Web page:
***Side point…this is not stopping me. I bought another 23 textbooks today, all at a Goodwill that apparently no one has scanned at in a while. I have actually found a ton of relevant textbooks at GW/Savers in the last couple weeks. I hope I won’t have to sell them on Ebay but certainly will if I need to.

  9. Thanks for your hard work brother. It is much appreciated. I still did not get it as far as I see.

    • Glad to – I think you’ll be just fine. Many larger sellers or with older accounts never got the textbook email. Looks like this was Amazon’s attempt to clean up dishonest sellers.

  10. How can i check easily to see if i have one of the titles in my inventory without looking for each one individually? Also there was a post on FB last night about how to get auto approval, can someone go over that again as I now can’t find that blurb.

    • To get auto approval (if you’re able), try to list one of those titles in Seller Central, and when you see the page with restrictions if there’s a request approval button, click it and see if it goes through automatically! No need to look at each ISBN individually – if Amazon finds one in your inventory, they’ll move it to stranded. Simply look for your stranded books and go from there!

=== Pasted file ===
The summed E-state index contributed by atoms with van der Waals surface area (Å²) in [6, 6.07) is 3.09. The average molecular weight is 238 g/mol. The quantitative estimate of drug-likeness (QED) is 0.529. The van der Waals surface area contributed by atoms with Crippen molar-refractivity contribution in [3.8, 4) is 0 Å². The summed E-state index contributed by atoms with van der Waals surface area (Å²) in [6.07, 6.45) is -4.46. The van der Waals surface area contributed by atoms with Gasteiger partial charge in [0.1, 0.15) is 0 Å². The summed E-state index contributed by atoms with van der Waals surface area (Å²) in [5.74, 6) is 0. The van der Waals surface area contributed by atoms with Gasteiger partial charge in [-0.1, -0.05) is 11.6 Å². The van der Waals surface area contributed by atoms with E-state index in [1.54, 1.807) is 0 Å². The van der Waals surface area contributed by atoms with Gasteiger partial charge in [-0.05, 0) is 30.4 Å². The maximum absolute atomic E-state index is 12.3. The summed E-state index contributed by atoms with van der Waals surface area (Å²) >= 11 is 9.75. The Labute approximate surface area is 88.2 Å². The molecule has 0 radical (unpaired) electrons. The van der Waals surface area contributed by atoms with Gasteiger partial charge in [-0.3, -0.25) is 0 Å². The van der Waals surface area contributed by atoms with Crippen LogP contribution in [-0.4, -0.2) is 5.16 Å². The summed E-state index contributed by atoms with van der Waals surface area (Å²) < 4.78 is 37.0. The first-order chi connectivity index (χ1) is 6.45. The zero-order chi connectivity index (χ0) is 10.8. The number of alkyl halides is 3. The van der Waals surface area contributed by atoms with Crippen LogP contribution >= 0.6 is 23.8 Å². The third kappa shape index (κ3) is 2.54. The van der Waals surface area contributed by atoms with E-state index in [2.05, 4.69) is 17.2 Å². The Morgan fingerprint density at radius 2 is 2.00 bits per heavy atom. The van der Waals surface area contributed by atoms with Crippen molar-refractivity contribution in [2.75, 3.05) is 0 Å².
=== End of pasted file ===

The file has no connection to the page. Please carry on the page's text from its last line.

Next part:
11. Great article bro. Thanks for the information and update that helps us guys who do not take the time to read more about this. I appreciate your insight and recommendations .

  12. Thanks for the article. I’m just starting out selling books and like your inventory spreadsheet and thinking i’m going to get it. Just curious does it also allow you to track you other inventory you sell on eBay to help keep track of your entire sales and inventory? Since Amazon seems to be pushing back and i’m selling on both it would be nice to have a system that could at least tell me what is were. thanks much

  13. Lost Buy Box eligibility for Used Books on Independence Day.

    With 7,000 SKUs sales are now down to 0-3 a day!